We are a country which loves to celebrate. We have a song or a dance for every occassion and for something as significant as ushering in the monsoon, we have a whole set of raagas.
For an agriculture-dependent economy that wilts under the scorching sun, the pitter-patter of the first few raindrops, the drizzle and the subsequent downpour spell joy and bliss. And, if you have the pleasure of listening to classical musicians who transport you to that magical world with their compositions, what more would you want?
In the 18th edition of Barkha Ritu festival, organised by Banyan Tree, the connoisseurs of classical music can have the opportunity to hear some monsoon raagas presented by santoor maestro Pt Shivkumar Sharma and vocalist Shounak Abhisheki. The concert will be held this evening at Balgandharva Rangamandir.
Mahesh Babu, director, Banyan Tree, says, “These days, we don’t get to hear traditional monsoon raagas on other days. So it is an opportunity for the artists to present and for the audience to listen to different forms of Raag Malhar.”
MUSIC IN THE NATURE
Pt Sharma, who is inspired by the rains, enjoys playing monsoon raagas. Says he, “Indian classical music is the only system in the world where the raagas are connected with the timings and seasons. That shows how our ancestors, musicians, thinkers and writers were so much in tune with nature. Therefore, they could think about timings of raagas and raagas of different seasons. Nowhere else in the world has this concept been explored. Kavi Kalidas wrote the epic Meghdoot inspired by clouds. As a musician, I am also inspired by the rains.”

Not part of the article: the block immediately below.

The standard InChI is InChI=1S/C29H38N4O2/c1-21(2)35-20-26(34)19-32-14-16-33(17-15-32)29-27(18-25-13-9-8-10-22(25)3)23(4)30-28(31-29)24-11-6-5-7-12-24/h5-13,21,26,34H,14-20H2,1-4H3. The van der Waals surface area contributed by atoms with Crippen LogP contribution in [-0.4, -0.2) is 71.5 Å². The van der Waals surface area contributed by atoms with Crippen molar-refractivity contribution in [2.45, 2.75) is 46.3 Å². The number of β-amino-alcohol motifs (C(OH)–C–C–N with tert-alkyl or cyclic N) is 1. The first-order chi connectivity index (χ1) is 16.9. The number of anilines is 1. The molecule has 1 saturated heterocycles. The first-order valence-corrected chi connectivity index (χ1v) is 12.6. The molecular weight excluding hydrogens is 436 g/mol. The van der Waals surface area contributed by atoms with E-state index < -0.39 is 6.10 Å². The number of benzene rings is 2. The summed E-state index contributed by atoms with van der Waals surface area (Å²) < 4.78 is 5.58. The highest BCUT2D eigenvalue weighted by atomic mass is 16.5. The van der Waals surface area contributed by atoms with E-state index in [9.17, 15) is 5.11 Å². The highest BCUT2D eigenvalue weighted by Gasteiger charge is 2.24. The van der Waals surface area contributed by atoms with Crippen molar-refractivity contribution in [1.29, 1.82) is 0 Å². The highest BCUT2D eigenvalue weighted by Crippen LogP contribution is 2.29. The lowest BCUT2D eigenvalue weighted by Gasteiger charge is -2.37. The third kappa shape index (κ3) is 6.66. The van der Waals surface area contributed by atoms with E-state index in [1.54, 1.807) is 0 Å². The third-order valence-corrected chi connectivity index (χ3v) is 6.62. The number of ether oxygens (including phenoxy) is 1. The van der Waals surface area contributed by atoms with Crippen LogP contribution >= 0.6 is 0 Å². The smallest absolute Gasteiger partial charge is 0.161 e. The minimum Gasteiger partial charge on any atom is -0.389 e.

Everything in nature is in a rhythm and hence music is an inseparable part of nature. Shounak Abhisheki, one of the leading Hindustani classical vocalists and son of maestro Pt Jitendra Abhisheki, seconds the thought. He says, “In my growing up years, my father, who is also my Guru, not only taught me raagas but also explained the relation between nature and music. Music is an integral and inseparable part of nature and if you cannot observe and absorb from nature, your art would be lacking in depth. That is why we attempt to bring out the beauty of nature, in different forms, through our raagas.”
He adds, “When it rains heavily, we perform raagas in Malhar. Or when we see a painting, we, as artists, always think how best we can blend it in music. I feel this should always be every artist’s approach towards art.”
Monsoon ushers in a rush of nostalgia and a swell of emotions within us. Reminscing about his memories, Pt Sharma says, “More than two decades ago, I was scheduled to play at a concert in Mumbai in the month of July along with Ustad Zakir Hussain. We left home on time but reached the venue quite late because of heavy rains and to our dismay we found the hall empty. The organisers requested us to wait for some time. Luckily, after some time, the rain stopped and gradually people started trickling in. Within the next 20 minutes, the hall was jam packed and we played for almost three hours.”
Pt Sharma also points out what makes monsoon so special in the country. He says, “India, in particular, welcomes monsoon after the scorching heat. The concept of appreciating monsoon is not present in the West because those countries have very long winter and a rainy day is not a beautiful day for them unlike us Indians. They call a sunny day ‘beautiful’ whereas we see beauty even on a cloudy day.”
Abhisheki too narrates some fond memories of the season along with his ‘Guru Bandhus’. He says, “During the rains, I would go on a trip with them to Lonavala and Mahabaleshwar. In those times, these places weren’t crowded. The kind of greenery we get to see there in the rains, is absolutely soothing. It is a treat for audiences to listen to monsoon raagas and even we enjoy performing them as they are performed only once a year.”
ST READER SERVICE
‘Barkha Ritu’ organised by Banyan Tree will be held today at Balgandharva Rangamandir from 6.30 pm onwards. The event is ticketed